Shooting Stars Everywhere
Delacorte, 2006 (2006)
Reviewed by J. A. Kaszuba Locke
ictor Forlands looks ahead to six weeks of boring summer vacation in Berlin, Germany. For his thirteenth birthday, Dad gives him a journal, and Victor surprises himself by writing in it faithfully. Victor's parents are divorced. He lives with Dad, who is a night-shift taxi driver, and Mom usually sends him a unique gift from her foreign travel.
choolmate Lukas is away for the summer, but left a challenge - Victor must conquer his fear of high diving before Lukas returns. If Victor loses the bet, he has to kiss Saskia, who loves to beat up boys. In the extreme heat, Victor spends a lot of time at the pool working up the courage to dive. A girl referred to as D appears. She encourages him to take the plunge and coaches him on how to manage the dive physically and mentally. It is some time before Victor gets to know more about who D is.
n his apartment complex, Victor helps Arnold who has a bad nerve in his lumbar vertebrae, and recently buried a dog named Kaiser Wilhelm (they believe he was poisoned). Neighbor Mischka brings casseroles, and discusses religion with Dad. Once, a woman named Edda came by often, but for some reason she has disappeared from the scene.
ictor's first anonymous, mysterious letter arrives in the mailbox, typewritten on yellowed paper ... '
the red animal in dead / beware of strangers / and dark clouds of dust / for they will swallow you up / just like everyone here
'. Victor learns that others are also receiving these odd notes. There is talk that Edda was taken by aliens, and that the letters are from the beings who have her. D and Victor begin to investigate, looking for a typewriter that has an odd letter 'e'.
hooting Stars Everywhere
(translated from German by James Skofield) is a story about nothing in particular, written in a deadpan monologue. Along with diving and detecting, it has humorous moments, mixed with suspense, some affection, and a man with a lumbar problem, who is a tae kwon do expert. Try it for a quick and quirky,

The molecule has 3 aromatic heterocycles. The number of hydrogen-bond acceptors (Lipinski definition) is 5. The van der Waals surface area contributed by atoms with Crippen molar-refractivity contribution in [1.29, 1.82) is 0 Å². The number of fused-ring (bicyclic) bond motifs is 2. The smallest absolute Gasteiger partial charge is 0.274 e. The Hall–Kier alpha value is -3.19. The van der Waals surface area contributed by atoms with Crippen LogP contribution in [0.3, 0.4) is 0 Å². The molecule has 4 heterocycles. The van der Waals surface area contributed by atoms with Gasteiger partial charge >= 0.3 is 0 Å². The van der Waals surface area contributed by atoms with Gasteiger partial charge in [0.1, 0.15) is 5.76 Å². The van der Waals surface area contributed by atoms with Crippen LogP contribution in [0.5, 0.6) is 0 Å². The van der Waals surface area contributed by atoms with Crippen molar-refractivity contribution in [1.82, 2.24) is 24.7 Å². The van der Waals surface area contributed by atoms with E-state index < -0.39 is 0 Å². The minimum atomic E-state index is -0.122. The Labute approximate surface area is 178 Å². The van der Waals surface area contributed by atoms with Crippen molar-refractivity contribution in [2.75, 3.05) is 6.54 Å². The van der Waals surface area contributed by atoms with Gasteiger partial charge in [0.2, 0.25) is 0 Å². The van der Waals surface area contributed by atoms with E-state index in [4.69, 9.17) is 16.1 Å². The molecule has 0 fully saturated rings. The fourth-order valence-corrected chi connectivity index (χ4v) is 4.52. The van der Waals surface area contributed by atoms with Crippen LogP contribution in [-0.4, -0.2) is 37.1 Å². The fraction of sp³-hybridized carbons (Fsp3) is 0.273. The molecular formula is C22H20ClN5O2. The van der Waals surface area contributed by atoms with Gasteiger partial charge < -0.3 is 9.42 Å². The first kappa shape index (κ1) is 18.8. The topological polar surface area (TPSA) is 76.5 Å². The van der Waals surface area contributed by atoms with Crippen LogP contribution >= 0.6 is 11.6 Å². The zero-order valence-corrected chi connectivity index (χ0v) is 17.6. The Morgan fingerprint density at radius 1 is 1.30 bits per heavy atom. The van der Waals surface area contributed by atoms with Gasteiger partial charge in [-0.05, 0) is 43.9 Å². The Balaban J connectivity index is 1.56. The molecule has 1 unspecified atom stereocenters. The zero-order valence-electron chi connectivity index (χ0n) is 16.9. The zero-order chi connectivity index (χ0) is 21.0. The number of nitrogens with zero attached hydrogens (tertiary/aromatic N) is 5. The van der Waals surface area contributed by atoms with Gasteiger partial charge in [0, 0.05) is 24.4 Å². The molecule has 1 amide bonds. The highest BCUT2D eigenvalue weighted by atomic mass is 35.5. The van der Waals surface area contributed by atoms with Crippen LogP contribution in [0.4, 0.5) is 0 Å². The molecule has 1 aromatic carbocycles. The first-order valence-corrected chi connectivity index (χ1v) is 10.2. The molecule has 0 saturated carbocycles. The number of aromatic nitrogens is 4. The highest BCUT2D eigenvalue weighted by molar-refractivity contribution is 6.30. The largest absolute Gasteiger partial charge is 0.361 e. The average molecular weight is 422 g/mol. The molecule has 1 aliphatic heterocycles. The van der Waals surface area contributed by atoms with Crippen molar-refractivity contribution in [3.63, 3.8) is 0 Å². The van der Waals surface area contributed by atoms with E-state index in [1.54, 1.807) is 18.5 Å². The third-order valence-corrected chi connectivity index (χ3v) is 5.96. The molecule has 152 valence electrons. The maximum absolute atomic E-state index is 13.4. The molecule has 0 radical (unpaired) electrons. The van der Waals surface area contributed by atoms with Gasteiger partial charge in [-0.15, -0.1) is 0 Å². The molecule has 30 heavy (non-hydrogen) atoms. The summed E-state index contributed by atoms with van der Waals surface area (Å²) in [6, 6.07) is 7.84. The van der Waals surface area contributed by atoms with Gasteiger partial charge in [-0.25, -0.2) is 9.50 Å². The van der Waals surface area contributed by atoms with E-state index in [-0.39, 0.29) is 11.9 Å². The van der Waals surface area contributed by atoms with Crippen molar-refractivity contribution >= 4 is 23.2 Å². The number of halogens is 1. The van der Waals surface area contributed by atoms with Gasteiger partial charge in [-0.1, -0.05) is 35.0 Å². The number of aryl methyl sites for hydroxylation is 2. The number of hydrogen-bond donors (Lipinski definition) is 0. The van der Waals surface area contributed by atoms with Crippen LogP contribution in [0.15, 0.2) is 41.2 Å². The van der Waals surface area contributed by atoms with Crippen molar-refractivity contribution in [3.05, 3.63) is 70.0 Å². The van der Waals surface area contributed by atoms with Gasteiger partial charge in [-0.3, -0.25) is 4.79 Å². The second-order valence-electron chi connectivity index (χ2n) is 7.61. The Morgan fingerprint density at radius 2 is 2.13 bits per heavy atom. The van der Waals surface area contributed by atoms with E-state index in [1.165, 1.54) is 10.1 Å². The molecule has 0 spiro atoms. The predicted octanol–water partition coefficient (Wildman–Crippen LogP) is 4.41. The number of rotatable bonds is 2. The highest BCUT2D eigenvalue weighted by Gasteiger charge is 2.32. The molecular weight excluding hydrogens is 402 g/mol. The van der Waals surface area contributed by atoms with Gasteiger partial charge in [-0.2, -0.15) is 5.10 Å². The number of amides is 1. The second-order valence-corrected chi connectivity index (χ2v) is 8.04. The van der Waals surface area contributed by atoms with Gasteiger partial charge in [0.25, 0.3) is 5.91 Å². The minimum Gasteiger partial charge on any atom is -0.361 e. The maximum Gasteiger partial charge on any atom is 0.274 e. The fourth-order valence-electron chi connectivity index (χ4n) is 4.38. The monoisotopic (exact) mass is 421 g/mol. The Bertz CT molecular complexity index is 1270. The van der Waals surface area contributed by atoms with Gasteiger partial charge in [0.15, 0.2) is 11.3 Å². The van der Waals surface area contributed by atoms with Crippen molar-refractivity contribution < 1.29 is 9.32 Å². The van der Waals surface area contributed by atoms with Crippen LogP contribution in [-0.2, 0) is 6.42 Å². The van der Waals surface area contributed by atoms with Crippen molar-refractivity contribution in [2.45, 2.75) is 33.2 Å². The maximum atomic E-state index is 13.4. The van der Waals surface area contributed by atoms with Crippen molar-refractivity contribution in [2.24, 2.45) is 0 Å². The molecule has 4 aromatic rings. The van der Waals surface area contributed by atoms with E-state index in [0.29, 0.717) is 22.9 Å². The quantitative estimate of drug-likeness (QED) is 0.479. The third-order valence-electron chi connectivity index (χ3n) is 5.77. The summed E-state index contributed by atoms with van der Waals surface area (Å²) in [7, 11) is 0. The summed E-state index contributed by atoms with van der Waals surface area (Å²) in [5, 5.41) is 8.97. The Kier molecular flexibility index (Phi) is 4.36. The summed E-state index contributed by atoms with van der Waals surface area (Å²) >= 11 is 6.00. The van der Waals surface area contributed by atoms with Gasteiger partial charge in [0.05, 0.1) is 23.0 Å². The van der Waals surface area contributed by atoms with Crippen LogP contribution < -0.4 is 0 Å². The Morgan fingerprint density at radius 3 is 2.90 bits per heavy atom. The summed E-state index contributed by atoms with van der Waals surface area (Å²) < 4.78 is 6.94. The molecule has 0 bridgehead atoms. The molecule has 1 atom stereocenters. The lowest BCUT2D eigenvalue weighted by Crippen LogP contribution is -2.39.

read, that requires no great concentration.
2nd Review by Sally Selvadurai (Rating:2)
his story is written as a first person narrative, in diary form. Victor is a young boy entering his teenage years, a loner with few friends and a dysfunctional family. Victor's father drives a taxi cab at night, so he sleeps through much of the day, while his mother has moved away to the countryside and travels extensively as a lawyer.
ictor made a bet with one of his schoolmates that he will jump off the 10 metre diving board before the end of the summer holidays. While plucking up courage to jump, he is befriended by an odd, bossy young girl – who comes with her own psychological baggage. Strange things begin to happen at Victor's apartment house, and his new friend wants to help him figure it all out.
his tale, although not very fast-paced, does give an insight into the feelings of a young adolescent, and his interaction with
the fairer sex
. Unfortunately, at the beginning of the novel, before the narrator's name was mentioned, I had the feeling that the narrator was a female, and the ensuing pages did not dispel this feeling very much. Perhaps the solitary life that Victor leads makes him appear more effeminate; the author (or translator) has not been able convince this reader that our
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